Upgrade Your Linux Terminal with Tilix

Upgraded Terminal With Tilix Featured

Most distributions come by default with a simple to use, but also somewhat lacking in features Terminal. Thankfully, there are many alternatives you can turn to as an upgrade. Some might excel as far as customization goes, others offer more features. Tilix works as a nice middle road between those choices. Let’s see how you can use it to turn your terminal into a modern, beautiful, and efficient workspace.

Install Tilix

If you’re using Ubuntu or a compatible distribution, you can install Tilix by firing up your existing terminal and typing:

Alternatively, you can find it in its software center.

Upgraded Terminal With Tilix Install

For instructions on how to install it on other distributions, visit its official page at GitHub, and scroll down to the “Getting Tilix” section.

Better looks

Start by improving your terminal’s looks. Run Tilix, click on the three lines menu button, on the top right, and choose “Preferences.”

Upgraded Terminal With Tilix Hamburger Menu Preferences

Move to the “Appearance” group of options, and change “Terminal title style” to “Small” for a more compact title line.

If you wish, from the “Theme variant” pull-down menu, you can also switch to a dark theme.

Upgraded Terminal With Tilix Dark Theme

Like many other popular terminal emulators, Tilix supports transparency. But it also supports background images. Those options are bound together, though, and you can’t use them both at the same time.

Return to the Preferences window, and notice the profiles section at the bottom left. Select the default, active profile, and move to the “Color” tab, to tweak Tilix’s looks.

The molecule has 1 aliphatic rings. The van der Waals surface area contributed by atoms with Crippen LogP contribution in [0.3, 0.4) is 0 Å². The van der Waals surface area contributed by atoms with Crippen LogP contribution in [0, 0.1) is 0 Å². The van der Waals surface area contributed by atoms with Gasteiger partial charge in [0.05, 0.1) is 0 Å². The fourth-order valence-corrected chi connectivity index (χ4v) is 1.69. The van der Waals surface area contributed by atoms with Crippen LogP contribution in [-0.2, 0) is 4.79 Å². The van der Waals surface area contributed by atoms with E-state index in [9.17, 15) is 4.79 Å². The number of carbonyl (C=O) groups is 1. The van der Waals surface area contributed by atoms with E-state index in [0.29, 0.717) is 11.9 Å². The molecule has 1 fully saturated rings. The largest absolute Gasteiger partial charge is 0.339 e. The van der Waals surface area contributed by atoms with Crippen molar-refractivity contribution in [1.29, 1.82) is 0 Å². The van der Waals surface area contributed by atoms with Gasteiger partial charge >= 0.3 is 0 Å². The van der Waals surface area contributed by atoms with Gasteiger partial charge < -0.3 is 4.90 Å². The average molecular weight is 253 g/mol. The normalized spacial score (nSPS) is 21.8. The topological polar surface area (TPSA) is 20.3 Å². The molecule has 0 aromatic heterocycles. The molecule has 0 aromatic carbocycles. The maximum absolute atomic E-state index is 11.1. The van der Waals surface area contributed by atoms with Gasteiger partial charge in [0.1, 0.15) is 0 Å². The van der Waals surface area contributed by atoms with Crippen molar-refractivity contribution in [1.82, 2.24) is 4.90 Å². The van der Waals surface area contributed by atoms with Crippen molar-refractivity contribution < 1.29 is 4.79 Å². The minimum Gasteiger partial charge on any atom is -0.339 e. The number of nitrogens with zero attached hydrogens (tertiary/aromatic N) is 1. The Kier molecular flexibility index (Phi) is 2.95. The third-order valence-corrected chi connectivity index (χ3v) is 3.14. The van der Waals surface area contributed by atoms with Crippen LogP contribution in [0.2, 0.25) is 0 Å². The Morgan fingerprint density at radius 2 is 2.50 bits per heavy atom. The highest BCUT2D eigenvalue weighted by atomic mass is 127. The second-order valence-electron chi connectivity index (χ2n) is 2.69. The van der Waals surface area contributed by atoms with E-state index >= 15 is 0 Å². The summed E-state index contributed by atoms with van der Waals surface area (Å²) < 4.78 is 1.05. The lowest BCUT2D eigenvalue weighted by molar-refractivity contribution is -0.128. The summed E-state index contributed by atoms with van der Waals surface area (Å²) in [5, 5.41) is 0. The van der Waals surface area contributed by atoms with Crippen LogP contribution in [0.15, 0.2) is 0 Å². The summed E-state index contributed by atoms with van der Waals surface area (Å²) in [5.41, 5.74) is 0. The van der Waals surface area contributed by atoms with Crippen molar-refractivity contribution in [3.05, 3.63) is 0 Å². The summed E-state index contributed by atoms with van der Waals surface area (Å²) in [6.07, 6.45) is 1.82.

The reason the background image didn’t show up is that the terminal window is fully opaque. To fix that, increase the “Transparency” value found here.

Upgraded Terminal With Tilix Colors And Transparency

Of course, if you hadn’t chosen a background image, increasing the transparency here would turn your terminal window see-through, if that’s what you’d prefer. You can also choose different “Color schemes” or create your own, by choosing the colors you’d like to see in your terminal from the colored boxes in the same window.

Upgraded Terminal With Tilix Top With Wallpaper

Also note that you can increase the “Unfocused dim” value, to have the contents of your terminal turn darker when you are working on something else.

Tiles and Sessions

As its name suggests, Tilix is a tiling terminal. This means that you can split its window however you want into sub-terminals, horizontally or vertically.

Upgraded Terminal With Tilix Split Vertically

On its top-left corner, you will find two buttons with which you can split its window. The first one, with a “tall” rectangle, splits the window vertically and adds a new terminal to the right.

Upgraded Terminal With Tilix Split Three

Next to it, the button with the “wider” rectangle splits the window horizontally, adding a new terminal to the bottom.

You can split each sub-terminal into even smaller ones using the same buttons. To move between them, either click on them or use Alt and the number in their title. To re-arrange the sub-terminals in the window, pick them up and drag them around like any window on your desktop. Dragging them outside the window’s boundaries creates new, individual windows.

Upgraded Terminal With Tilix New Session Button

You can have multiple terminals and sub terminals grouped into different sessions. Think of each session as a separate workspace you can switch to.

The button with the plus sign, to the left of the two buttons we saw above, creates new sessions. To switch between them, use the pull-down menu on the top left of the window, which displays a sidebar with thumbnails for each session. From there, you can also close any session by clicking on the small button with the “X” symbol on its top right.

Upgraded Terminal With Tilix Save Session As

If you like a specific arrangement of sub-terminals, you can click on the “hamburger” menu button and choose “Save As…” to export your decision to a JSON file.

To return to it in the future, choose “Open…” from the same menu and then your exported file.

Note that this saves only the arrangement of sub-terminals in a session, but nothing regarding their contents.

Bookmarks and Search

Two other functions you will probably end up using every day are bookmarks and search.

Click on the title pull-down menu, on the top of a sub-terminal, and from the menu that pops up, choose “Assistants” and then “Add Bookmark…” to add a bookmark to the path you are in in the selected sub-terminal.